My recent attempts to upgrade from Windows 7 to Windows 10 is a good illustration of some of the platform challenges associated with digital preservation planning. The background to this tale is that my lifetime collection of work documents is held in a document management system called Fish which employs an underlying SQL Express database to store the digital documents. The high level index to the collection is contained in a FileMaker database which integrates with Fish via some simple commands. All these pieces of software run on a laptop under the Windows 7 operating system.
Last year, when I first heard about Microsoft’s plan to enable users to upgrade to Windows 10 for free for an initial period, I decided that I would take advantage of the offer but would leave it till close to the cut-off date – which turned out to be the day before yesterday (29Jul2016). In the intervening months, FileMaker issued yet another new version of its database (15) which I decided to take up (at £280) as my current version (11) was no longer going to be supported, and I wanted to have a version which I could be sure would work successfully under Windows 10.
With FileMaker 15 in place, I got confirmation from my document management supplier that Fish does work under Windows 10, and so set about preparing to undertake the Win10 upgrade. The upgrade screen informed me that there were no incompatibility problems with any of my software, and my wife had already undertaken the upgrade successfully on her laptop at the first time of asking with the anti-virus programme that we both employ still running, so I thought there was fighting chance that the upgrade might go smoothly. I made a comprehensive set of backups, and set the upgrade going. It failed, giving me the rather cryptic error message 80070004-3000D. I soon discovered that , despite this being such a specific error number, there is no specific reason for failure associated with it. I spent many hours over the following four weeks trawling the net and reading a whole variety of advice from Microsoft and others about this error.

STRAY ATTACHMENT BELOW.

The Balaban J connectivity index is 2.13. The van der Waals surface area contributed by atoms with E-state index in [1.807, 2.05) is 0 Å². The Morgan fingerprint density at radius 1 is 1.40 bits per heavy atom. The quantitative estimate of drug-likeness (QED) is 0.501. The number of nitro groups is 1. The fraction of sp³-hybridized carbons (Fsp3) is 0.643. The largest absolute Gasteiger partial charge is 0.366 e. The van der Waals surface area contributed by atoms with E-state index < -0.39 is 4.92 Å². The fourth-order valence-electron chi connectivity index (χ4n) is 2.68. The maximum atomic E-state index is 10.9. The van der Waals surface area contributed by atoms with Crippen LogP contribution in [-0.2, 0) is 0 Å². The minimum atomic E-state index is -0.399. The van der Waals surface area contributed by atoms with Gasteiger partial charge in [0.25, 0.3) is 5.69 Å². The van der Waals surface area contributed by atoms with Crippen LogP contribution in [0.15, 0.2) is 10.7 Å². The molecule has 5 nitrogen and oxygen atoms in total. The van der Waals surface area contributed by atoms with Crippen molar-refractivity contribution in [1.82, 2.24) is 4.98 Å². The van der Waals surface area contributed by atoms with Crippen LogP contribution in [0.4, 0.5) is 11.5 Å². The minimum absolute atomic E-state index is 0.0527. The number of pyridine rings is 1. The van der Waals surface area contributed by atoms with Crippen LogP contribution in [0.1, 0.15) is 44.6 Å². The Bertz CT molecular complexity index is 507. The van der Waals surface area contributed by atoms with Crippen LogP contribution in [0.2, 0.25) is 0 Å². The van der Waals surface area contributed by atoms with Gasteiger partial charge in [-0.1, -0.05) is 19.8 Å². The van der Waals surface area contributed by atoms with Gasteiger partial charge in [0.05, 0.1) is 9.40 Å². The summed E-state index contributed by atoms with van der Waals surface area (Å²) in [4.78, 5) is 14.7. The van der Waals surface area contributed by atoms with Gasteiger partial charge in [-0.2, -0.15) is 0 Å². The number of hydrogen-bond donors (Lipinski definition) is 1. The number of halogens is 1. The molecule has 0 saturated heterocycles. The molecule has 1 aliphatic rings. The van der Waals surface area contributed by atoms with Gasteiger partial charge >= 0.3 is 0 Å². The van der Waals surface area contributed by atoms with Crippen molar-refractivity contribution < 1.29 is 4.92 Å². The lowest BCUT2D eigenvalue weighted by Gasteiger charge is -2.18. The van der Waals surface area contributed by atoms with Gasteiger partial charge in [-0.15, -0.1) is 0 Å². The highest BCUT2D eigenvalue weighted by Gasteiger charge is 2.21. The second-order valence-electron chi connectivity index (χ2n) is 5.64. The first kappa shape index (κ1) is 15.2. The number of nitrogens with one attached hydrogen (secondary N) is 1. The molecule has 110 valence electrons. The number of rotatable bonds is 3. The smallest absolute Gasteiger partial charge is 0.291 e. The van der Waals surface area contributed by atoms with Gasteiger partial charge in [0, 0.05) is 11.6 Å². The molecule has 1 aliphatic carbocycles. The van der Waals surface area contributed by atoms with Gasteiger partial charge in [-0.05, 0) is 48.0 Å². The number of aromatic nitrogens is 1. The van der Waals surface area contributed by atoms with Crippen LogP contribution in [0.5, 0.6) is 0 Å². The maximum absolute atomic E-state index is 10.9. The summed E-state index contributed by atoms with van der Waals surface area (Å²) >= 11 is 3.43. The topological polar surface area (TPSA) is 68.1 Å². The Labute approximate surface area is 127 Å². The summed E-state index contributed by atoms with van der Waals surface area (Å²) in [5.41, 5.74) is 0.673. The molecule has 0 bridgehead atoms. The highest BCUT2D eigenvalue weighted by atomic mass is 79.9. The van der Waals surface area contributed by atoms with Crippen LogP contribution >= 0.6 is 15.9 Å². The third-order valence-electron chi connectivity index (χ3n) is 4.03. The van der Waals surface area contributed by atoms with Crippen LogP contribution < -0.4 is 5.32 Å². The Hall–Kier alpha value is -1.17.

One of the first things I came across alerted me to potential problems with the SQL Express database that I was running. After further research I eliminated that as being a reason for the failure of the upgrade, but I did discover that Microsoft were not going to support the version I am running (2008R2) under Windows 10. I discussed this with my document management system supplier who advised that they had recently performed an upgrade to a later version for a client but that it hadn’t been entirely straightforward. They advised me to delay upgrading the database as long as possible. I checked the net again and found at least one entry saying that SQL Express 2008R2 was working under Windows 10, so I decide to set aside the SQL challenge for the time being.
I subsequently tried out a whole variety of suggestions I found on the net to overcome the error including removing superfluous user profiles; checking that folders such as Programme Files, Programme Data and Users are in the same directory as the OS; running scannow; checking I don’t have a proxy server; checking I have no empty folders in the Start Menu; checking that my computer name is not System or other reserved name and is more than 8 characters long; checking regedit to ensure that OS upgrades are allowed; performing the upgrade in Administrator mode; and creating a new Administrator role and upgrading from that. None of these worked across about 8 upgrade attempts, and each time I got the same 80070004-3000D error message.
Finally the deadline passed, and I was glad to be able to be able to stop the whole very time consuming and frustrating exercise. However, Microsoft was able to deliver a final sting from its very long and uncontrolled tail: I tried to write to them alerting them of my inability to find a solution to 80070004-3000D and asking them to confirm I would still be eligible for a free update if and when I did. I used a box on one of their ‘Contact us’ support screens which said something like ‘describe your problem here’ and which had a NEXT button underneath. I wrote out my problem, but, on pressing the NEXT button, another screen appeared which said ‘this page doesn’t exist’. Highly annoyed, I returned to the previous screen, copied my text, put it in a mail message to myself so it was properly date stamped, printed it out and sent it to the UK Microsoft HQ in Stockley Park. I do not expect to hear back from them.
For now I will continue using Windows 7, and the question of whether and when to upgrade to Windows 10 will become just another platform question that will need to be addressed in the Digital Preservation Planning exercise I intend to embark on for my document collection in the next six months or so.